A Hendersonville family lost a daughter, but they’ve started a fund to help treat teen addicts.
by Jess McCuan . photos by Tracy Turpen
Early on, they thought she was just moody. Anna Huneycutt, the third of four children, started acting differently once she wound up with a stash of prescription opiates after dental surgery around age 15. Her parents, Julie and Don Huneycutt of Hendersonville, noted the change and wondered if she was self-medicating. But Julie, an Asheville native with a psychology degree, says she thought they could work through the problem. “We were thinking and hoping that she would grow out of it,” Julie says.
But Anna did not. In fact, by 18, she was caught in a cruel cycle of drug dependency that had her parents checking her in and out of hospitals and other detox facilities in Western North Carolina and around the country. At 20, Julie says, Anna was sent to an Arizona rehab facility that cost more than $40,000 a month. “It was a constant rollercoaster,” says Julie Huneycutt, who was, until recently, the director of annual giving at Hendersonville’s Children and Family Resource Center. “We were scared to leave home, scared to take a vacation. I was exhausted, mentally and physically.”
The rollercoaster careened off its track in March 2010, when the Huneycutts found their 20-year-old daughter dead from an accidental overdose of prescription painkillers. Anna had eaten a late lunch with her father the day before. In fact, they had been discussing schooling and other happy plans. But by the next afternoon, in a rented house on the outskirts of Hendersonville, she passed out after ingesting a lethal combination of opiates, Klonopin and Xanax.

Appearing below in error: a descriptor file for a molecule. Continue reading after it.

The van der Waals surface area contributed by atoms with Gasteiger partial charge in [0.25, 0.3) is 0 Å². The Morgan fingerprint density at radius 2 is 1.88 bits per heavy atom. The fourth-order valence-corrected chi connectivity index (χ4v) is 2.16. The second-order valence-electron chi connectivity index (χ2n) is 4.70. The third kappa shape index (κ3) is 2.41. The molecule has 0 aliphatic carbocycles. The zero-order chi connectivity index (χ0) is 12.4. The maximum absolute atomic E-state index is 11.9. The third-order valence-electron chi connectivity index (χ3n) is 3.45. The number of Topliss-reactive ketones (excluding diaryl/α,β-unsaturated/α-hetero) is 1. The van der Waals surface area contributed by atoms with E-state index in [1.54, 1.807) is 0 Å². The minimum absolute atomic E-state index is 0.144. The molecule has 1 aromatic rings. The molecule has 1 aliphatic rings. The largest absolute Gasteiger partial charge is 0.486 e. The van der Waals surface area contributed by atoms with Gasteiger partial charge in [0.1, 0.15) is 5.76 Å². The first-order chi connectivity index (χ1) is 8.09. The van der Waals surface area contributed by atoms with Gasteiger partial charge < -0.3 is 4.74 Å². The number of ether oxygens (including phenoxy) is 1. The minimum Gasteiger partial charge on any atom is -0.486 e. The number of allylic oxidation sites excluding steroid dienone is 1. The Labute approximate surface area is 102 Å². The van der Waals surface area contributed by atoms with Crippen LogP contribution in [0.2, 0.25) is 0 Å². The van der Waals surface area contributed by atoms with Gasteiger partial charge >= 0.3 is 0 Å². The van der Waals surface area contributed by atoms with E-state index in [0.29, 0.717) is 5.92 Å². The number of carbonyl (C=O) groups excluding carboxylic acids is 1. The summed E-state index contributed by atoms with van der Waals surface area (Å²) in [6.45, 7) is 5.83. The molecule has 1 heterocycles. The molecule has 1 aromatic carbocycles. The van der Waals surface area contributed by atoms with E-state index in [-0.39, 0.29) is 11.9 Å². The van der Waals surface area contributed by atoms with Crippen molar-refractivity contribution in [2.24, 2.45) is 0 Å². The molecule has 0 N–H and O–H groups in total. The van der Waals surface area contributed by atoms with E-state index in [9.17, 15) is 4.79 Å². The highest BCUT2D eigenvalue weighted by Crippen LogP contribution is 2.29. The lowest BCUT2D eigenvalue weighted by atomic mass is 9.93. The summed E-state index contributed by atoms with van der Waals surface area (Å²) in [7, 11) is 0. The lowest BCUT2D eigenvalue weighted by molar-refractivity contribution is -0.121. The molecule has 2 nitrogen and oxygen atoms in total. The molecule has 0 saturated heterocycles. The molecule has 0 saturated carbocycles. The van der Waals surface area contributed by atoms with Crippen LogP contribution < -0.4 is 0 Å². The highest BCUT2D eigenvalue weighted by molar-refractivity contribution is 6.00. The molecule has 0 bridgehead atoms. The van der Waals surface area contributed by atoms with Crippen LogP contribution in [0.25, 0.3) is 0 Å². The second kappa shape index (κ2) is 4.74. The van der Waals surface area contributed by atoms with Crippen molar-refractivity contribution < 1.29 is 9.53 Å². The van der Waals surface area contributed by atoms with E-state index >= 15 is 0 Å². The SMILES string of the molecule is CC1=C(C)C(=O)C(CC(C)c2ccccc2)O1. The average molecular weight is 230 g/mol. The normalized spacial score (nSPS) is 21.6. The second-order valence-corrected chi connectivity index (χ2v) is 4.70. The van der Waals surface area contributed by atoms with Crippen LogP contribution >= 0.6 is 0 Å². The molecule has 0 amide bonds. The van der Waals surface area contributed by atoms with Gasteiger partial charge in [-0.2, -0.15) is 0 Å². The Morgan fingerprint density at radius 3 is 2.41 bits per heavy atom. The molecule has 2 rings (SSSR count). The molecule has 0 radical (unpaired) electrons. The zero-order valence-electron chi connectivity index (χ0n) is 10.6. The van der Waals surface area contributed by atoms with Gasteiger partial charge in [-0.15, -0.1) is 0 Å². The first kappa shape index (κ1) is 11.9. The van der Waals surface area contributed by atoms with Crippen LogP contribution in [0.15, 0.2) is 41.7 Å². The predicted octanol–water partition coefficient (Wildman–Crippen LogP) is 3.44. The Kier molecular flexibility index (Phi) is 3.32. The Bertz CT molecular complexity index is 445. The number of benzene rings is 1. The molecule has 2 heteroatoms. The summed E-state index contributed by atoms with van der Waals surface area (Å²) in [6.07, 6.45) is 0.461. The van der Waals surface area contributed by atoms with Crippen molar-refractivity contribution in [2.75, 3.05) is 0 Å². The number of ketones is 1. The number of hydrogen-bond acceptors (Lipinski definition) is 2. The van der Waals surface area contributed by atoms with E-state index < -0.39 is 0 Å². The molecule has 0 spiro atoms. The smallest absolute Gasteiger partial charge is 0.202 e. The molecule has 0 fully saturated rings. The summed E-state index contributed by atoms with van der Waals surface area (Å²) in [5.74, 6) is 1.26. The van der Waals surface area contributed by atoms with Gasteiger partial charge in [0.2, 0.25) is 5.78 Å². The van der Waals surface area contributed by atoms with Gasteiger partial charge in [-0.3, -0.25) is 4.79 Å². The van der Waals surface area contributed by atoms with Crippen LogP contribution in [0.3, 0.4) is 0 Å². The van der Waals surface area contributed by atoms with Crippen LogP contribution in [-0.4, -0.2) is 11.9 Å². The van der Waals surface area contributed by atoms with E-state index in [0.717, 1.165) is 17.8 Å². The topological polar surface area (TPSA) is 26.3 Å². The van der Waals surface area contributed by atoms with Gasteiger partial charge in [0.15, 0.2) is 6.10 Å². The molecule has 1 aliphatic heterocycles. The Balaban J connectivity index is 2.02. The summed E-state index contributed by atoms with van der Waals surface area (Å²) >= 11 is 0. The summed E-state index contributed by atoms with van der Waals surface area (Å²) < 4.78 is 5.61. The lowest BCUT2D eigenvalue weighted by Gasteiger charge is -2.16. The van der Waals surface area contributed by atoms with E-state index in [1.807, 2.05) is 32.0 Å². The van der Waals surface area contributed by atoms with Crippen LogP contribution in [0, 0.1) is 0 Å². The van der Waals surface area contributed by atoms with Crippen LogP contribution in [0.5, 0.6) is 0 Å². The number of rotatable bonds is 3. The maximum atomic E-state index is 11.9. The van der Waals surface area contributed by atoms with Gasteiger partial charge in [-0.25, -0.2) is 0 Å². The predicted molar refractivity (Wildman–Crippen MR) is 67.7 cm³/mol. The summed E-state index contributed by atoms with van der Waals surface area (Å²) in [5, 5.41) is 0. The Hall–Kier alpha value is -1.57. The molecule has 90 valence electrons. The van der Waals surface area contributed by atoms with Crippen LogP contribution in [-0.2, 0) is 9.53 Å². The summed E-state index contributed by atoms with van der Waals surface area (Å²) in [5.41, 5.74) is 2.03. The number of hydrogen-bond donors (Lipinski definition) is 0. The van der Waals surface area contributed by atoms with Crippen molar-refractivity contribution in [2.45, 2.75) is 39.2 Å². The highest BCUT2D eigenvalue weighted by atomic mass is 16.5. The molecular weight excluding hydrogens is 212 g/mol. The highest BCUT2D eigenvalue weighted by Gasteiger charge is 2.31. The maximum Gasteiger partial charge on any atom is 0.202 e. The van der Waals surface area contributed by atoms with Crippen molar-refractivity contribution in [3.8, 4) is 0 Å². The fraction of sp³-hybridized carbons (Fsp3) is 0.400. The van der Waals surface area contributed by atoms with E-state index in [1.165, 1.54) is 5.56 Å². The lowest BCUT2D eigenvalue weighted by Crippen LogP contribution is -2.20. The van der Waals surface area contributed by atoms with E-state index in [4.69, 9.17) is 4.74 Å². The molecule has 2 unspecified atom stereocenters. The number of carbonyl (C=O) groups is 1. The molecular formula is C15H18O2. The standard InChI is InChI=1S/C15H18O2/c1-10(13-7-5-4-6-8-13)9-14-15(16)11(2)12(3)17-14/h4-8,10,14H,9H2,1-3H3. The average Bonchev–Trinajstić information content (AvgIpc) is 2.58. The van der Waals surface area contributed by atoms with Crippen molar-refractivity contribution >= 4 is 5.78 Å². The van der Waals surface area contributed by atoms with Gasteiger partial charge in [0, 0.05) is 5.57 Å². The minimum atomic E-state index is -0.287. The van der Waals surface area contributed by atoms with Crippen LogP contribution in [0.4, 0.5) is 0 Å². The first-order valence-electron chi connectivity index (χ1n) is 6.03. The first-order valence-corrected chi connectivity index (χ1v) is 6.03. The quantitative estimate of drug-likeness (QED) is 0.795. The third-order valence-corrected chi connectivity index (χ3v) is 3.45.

The entire Huneycutt clan was devastated. Her brother Mark Huneycutt, now 20 and living in Raleigh, biked across the United States in his sister’s honor that summer, through a nonprofit, Bike n’ Build. Big brother Josh, now an Energy Department analyst, missed classes in the weeks before he graduated from Columbia University. Her sister Sarah moved back home.
Anna’s parents turned their grief into action almost immediately. Just days after Anna’s death, Julie and Don, a longtime financial advisor who currently works for UBS, started a fund through the Community Foundation of Henderson County. Through Anna’s Hope, they gave $5,000 to help build a new Blue Ridge Community Health Services mental health building. The new center opened last fall and employs a full-time substance abuse counselor who also makes stops at the women’s shelter Mainstay and Henderson County public schools. Julie says one of the frustrating aspects of Anna’s treatments was running back and forth to doctors in two towns because some services were only available in Asheville.
On Facebook, Anna’s Hope has more than 3,500 followers, including Anna’s former classmates from Blue Ridge Community College and Hendersonville High. After the tragedy, Julie says she noticed an obituary for another local 20-year-old—followed by another, and then another. While not all were drug-related deaths, many were, and she’s reached out to Hendersonville-area mothers to both empathize and raise awareness about prescription drug abuse. This month, she will speak to the Kiwanis Club. Sadly, Huneycutt knows now that drugs are widely available and relatively easy for teens to acquire. “I’m always amazed that people want to hear me speak. I’m not a success story,” she says. “I didn’t save my child.”
Tearing up as she spoke one recent afternoon, she noted that there is now an empty chair at her family’s table. But in mid-January, Huneycutt got a break thay will allow her to share her story with people around the country. After meeting with philanthropist Lisbeth Riis Cooper, co-founder of CooperRiis Healing Community, Huneycutt will begin working full time on the Mother Bear Community Action Network, a new nationwide outreach, education and support program for families facing mental health and addiction challenges. In her new role, Huneycutt feels that, if she can help others avoid her experience, she will have done something worthwhile.
To make a contribution to the Anna’s Hope fund, visit the Community Foundation of Henderson County’s website: www.cfhcforever.org. Click on “Give Now” and look for the Anna’s Hope link, or check the site for other payment details.
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